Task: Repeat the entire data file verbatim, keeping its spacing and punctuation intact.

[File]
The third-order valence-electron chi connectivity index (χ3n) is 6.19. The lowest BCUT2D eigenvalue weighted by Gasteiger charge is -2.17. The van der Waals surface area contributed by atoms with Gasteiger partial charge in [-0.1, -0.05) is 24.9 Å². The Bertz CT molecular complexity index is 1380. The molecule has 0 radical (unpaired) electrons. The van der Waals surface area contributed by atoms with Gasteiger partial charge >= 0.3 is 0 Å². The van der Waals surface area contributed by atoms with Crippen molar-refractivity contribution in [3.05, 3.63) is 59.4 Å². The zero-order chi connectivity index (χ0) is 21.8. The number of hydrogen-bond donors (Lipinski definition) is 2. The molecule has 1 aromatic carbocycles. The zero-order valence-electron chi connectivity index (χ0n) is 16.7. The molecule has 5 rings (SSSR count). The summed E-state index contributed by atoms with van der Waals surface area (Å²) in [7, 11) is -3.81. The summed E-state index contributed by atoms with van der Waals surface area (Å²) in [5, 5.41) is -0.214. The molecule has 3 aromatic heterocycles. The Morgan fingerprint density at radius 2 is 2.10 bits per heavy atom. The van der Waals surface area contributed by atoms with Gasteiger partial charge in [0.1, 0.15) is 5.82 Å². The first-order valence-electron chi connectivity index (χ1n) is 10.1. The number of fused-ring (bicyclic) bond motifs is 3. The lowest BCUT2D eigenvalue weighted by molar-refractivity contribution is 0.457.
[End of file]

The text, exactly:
The third-order valence-electron chi connectivity index (χ3n) is 6.19. The lowest BCUT2D eigenvalue weighted by Gasteiger charge is -2.17. The van der Waals surface area contributed by atoms with Gasteiger partial charge in [-0.1, -0.05) is 24.9 Å². The Bertz CT molecular complexity index is 1380. The molecule has 0 radical (unpaired) electrons. The van der Waals surface area contributed by atoms with Gasteiger partial charge >= 0.3 is 0 Å². The van der Waals surface area contributed by atoms with Crippen molar-refractivity contribution in [3.05, 3.63) is 59.4 Å². The zero-order chi connectivity index (χ0) is 21.8. The number of hydrogen-bond donors (Lipinski definition) is 2. The molecule has 1 aromatic carbocycles. The zero-order valence-electron chi connectivity index (χ0n) is 16.7. The molecule has 5 rings (SSSR count). The summed E-state index contributed by atoms with van der Waals surface area (Å²) in [7, 11) is -3.81. The summed E-state index contributed by atoms with van der Waals surface area (Å²) in [5, 5.41) is -0.214. The molecule has 3 aromatic heterocycles. The Morgan fingerprint density at radius 2 is 2.10 bits per heavy atom. The van der Waals surface area contributed by atoms with Gasteiger partial charge in [0.1, 0.15) is 5.82 Å². The first-order valence-electron chi connectivity index (χ1n) is 10.1. The number of fused-ring (bicyclic) bond motifs is 3. The lowest BCUT2D eigenvalue weighted by molar-refractivity contribution is 0.457.